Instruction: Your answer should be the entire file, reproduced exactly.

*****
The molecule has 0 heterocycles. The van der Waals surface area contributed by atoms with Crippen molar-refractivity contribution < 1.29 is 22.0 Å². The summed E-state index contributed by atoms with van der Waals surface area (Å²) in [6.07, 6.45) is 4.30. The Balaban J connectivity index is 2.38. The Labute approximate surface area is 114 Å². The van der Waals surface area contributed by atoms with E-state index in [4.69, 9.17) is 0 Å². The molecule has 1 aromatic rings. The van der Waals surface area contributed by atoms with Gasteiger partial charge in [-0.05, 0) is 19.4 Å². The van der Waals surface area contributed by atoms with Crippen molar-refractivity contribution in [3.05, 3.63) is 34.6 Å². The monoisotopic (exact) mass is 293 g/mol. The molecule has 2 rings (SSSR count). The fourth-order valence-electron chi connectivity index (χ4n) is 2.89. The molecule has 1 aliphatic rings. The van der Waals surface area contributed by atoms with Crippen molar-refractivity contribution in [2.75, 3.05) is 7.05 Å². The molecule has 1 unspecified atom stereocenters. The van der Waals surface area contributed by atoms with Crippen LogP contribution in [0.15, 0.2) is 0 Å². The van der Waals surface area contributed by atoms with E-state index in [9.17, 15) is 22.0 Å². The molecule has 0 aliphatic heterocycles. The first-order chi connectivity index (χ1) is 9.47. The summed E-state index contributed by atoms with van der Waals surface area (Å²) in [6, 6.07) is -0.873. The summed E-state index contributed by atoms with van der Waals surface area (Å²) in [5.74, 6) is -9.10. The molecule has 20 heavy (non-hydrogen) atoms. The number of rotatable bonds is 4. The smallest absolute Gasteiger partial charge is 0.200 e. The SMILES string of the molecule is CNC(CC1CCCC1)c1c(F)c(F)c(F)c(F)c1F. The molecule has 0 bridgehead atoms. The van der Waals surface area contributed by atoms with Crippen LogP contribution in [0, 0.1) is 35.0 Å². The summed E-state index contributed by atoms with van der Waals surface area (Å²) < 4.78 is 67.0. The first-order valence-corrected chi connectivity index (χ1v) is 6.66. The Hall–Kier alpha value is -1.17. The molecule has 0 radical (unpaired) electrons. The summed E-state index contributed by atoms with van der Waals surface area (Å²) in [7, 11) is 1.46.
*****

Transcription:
The molecule has 0 heterocycles. The van der Waals surface area contributed by atoms with Crippen molar-refractivity contribution < 1.29 is 22.0 Å². The summed E-state index contributed by atoms with van der Waals surface area (Å²) in [6.07, 6.45) is 4.30. The Balaban J connectivity index is 2.38. The Labute approximate surface area is 114 Å². The van der Waals surface area contributed by atoms with E-state index in [4.69, 9.17) is 0 Å². The molecule has 1 aromatic rings. The van der Waals surface area contributed by atoms with Gasteiger partial charge in [-0.05, 0) is 19.4 Å². The van der Waals surface area contributed by atoms with Crippen molar-refractivity contribution in [3.05, 3.63) is 34.6 Å². The monoisotopic (exact) mass is 293 g/mol. The molecule has 2 rings (SSSR count). The fourth-order valence-electron chi connectivity index (χ4n) is 2.89. The molecule has 1 aliphatic rings. The van der Waals surface area contributed by atoms with Crippen molar-refractivity contribution in [2.75, 3.05) is 7.05 Å². The molecule has 1 unspecified atom stereocenters. The van der Waals surface area contributed by atoms with Crippen LogP contribution in [0.15, 0.2) is 0 Å². The van der Waals surface area contributed by atoms with E-state index in [9.17, 15) is 22.0 Å². The molecule has 0 aliphatic heterocycles. The first-order chi connectivity index (χ1) is 9.47. The summed E-state index contributed by atoms with van der Waals surface area (Å²) in [6, 6.07) is -0.873. The summed E-state index contributed by atoms with van der Waals surface area (Å²) in [5.74, 6) is -9.10. The molecule has 20 heavy (non-hydrogen) atoms. The number of rotatable bonds is 4. The smallest absolute Gasteiger partial charge is 0.200 e. The SMILES string of the molecule is CNC(CC1CCCC1)c1c(F)c(F)c(F)c(F)c1F. The molecule has 0 bridgehead atoms. The van der Waals surface area contributed by atoms with Crippen LogP contribution in [0, 0.1) is 35.0 Å². The summed E-state index contributed by atoms with van der Waals surface area (Å²) < 4.78 is 67.0. The first-order valence-corrected chi connectivity index (χ1v) is 6.66. The Hall–Kier alpha value is -1.17. The molecule has 0 radical (unpaired) electrons. The summed E-state index contributed by atoms with van der Waals surface area (Å²) in [7, 11) is 1.46.